Sunday, February 21, 2021

S&P 500 Earnings: V-Shaped Recovery

On the health front of the world war against the virus (WWV), the third wave of the pandemic, which started around Halloween, has been the worst by far (Fig. 1). However, it crested on January 15, when the 10-day moving average of hospitalizations peaked at 232,583. This series was down 56% to 101,407 on February 15. That’s encouraging. Hopefully, there won’t be another wave related to the Super Bowl. Meanwhile, the pace of vaccinations is picking up, which should change Covid-19 from a plague to a pest.

Notwithstanding the severity of the third wave of the pandemic during the fourth quarter of last year and early this year, a great deal of progress has been made on the economic front of WWV. The US continues to trace out a V-shaped recovery. The same can be said about the global economy. That’s showing up in the V-shaped recovery in S&P 500 earnings. So the V-shaped rebound in the S&P 500 stock price index has been justified by the rebound in earnings. The index hasn’t been disconnected from the economy as widely believed.

Of course, the remarkable progress made on the financial front of WWV in both the stock and credit markets has been largely driven by the unprecedented stimulus provided by fiscal and monetary policies around the world. Credit-quality yield spreads have narrowed, and corporate and municipal bond yields have dropped to pre-pandemic readings. The financial system and global economy are awash in liquidity, resulting in elevated valuation multiples.

Let’s review the V-shaped recovery in S&P 500 revenues, earnings, and profit margins:

(1) Q4 earnings season. Let’s start with the Q4 reporting season. So far, 369 of the S&P 500 companies have reported. During the week of February 11, S&P 500 earnings for the quarter came in at $42.26 per share using the blend of actual and estimated earnings (Fig. 2). That’s up 14.6% from the estimate during the week of December 31, just prior to the latest season. Remarkably, the latest blended earnings number for Q4 is up 0.6% y/y! That follows the following declines during the previous three quarters: Q1 (-15.4%), Q2 (-32.3), and Q3 (-8.2) (Fig. 3).

That certainly was a V-shaped recovery in the quarterly earnings-per-share numbers last year, although 2020’s total was down 14% to $140 per share from $163 in 2019. We are predicting $175 for this year, which would be a 25% rebound from last year’s total.

(2) Forward revenues and earnings. Also showing V-shaped recovery formations are S&P 500’s forward revenues and forward earnings, i.e., the time-weighted average of consensus estimates for this year and next year (Fig. 4). Both certainly stand out as V-shaped compared to their U-shaped recoveries during the Great Financial Crisis.[1]

Forward revenues per share is a great weekly coincident indicator of actual S&P 500 revenues per share (Fig. 5). During the week of February 4, the former was only 0.5% below its record high during the week of March 5.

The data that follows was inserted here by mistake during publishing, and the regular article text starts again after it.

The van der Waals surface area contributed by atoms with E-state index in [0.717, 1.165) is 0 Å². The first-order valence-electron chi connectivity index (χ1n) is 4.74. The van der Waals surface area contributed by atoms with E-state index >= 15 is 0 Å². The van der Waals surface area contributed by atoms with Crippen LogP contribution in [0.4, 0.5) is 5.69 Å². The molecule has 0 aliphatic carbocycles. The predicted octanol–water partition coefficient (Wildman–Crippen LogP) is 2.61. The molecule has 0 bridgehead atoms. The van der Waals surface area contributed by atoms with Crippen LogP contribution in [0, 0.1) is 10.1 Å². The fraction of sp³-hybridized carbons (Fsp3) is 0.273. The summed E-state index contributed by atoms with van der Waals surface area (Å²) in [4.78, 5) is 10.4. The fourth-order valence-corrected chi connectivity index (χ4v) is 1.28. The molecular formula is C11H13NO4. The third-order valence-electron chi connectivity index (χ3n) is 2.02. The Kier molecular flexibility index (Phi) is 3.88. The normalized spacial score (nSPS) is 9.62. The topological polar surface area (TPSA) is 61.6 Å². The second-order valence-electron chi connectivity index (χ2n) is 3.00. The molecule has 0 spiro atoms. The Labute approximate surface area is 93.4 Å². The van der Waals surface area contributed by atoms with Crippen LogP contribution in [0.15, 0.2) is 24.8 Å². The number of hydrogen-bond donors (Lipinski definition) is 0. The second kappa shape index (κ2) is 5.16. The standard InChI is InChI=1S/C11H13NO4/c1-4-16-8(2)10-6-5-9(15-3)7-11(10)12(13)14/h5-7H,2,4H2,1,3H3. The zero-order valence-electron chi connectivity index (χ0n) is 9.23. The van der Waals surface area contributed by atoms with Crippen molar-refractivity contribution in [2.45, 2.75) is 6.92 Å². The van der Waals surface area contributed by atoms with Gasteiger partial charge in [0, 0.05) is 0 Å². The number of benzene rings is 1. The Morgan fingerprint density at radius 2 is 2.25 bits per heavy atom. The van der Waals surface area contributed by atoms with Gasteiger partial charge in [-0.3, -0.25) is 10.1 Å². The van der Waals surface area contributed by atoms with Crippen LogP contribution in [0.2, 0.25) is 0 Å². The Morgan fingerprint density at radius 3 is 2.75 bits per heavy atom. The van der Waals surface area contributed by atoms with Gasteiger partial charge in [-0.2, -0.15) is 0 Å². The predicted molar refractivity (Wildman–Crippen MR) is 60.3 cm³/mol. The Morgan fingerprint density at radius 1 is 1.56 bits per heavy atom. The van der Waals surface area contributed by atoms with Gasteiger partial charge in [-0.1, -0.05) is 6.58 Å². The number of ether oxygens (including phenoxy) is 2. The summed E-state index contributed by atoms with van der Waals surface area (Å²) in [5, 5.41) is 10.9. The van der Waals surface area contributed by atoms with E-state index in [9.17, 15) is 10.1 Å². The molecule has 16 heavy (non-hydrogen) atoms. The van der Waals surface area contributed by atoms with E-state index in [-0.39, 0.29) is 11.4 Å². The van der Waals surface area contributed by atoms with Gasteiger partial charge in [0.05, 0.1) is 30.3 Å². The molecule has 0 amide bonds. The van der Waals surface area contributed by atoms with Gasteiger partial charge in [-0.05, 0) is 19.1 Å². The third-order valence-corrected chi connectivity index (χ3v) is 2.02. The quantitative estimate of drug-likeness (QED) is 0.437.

Forward earnings per share is a great weekly year-ahead leading indicator of actual S&P 500 operating earnings on a four-quarter trailing basis (Fig. 6 and Fig. 7). Admittedly, it doesn’t see recessions coming, but it works very well during economic recoveries and expansions. It was $176.78 during the week of February 11, only 1.2% below its record high during the week of January 30, 2020. That latest number is about the same as our forecast for the year.

(3) Profit margin. Apparently, companies scrambled to cut their costs when the pandemic hit only to find that their sales recovered sooner than expected. That explains why the S&P 500 forward profit margin plunged from 12.0% at the start of 2020 to 10.3% during the week of May 28 and rebounded back to 11.9% during the week of February 4 (Fig. 8). Here are the latest analysts’ consensus profit margin estimates for 2020 (10.2%), 2021 (11.7%), and 2022 (12.7%) (Fig. 9).

Wednesday, February 10, 2021

Help Wanted

In a recent Washington Post op-ed, Larry Summers trashed President Joe Biden’s American Rescue Plan as too stimulative and too inflationary. He also strongly implied that the plan included overly generous unemployment benefits that would discourage the unemployed from taking jobs. In fact, there is mounting evidence that the unemployment benefits provided by the CARES (Coronavirus Aid, Relief, and Economic Security) Act have been doing the same.

There actually seem to be lots of job openings, but fewer people willing to take them. That would explain why wages have been rising at a faster pace in recent months. At the start of the pandemic, many low-wage workers lost their jobs, while most high-wage workers could work from home. That explained the jump in average hourly earnings during March and April, for sure. But now, wages may be getting a boost from a shortage of workers. Of course, contributing to the problem may be a mismatch between the skills required for the available jobs and the skills of available workers.

This is obviously a controversial subject. Undoubtedly, there are many people who have lost their jobs and can’t find new ones. It makes sense to target government stimulus support to them until the pandemic is over. Now let’s see what the data have to say on this subject:

(1) Wages and salaries. Despite January’s disappointing payrolls report, our Earned Income Proxy (EIP) for wages and salaries in the private sector rose 1.1% m/m and 0.6% y/y, its first positive reading since last March. It had bottomed at -8.9% y/y last April (Fig. 1). Private-sector wages and salaries in personal income already rose to a record high during December and probably did so again in January according to our EIP!

How can this be? Payroll employment in January was still down 9.6 million y/y, with 10.1 million people still unemployed, i.e., 4.3 million more than at the start of 2020. And the labor force was down 4.3 million from a year ago. Yet private wages and salaries in personal income rose 3.2% y/y in December (Fig. 2).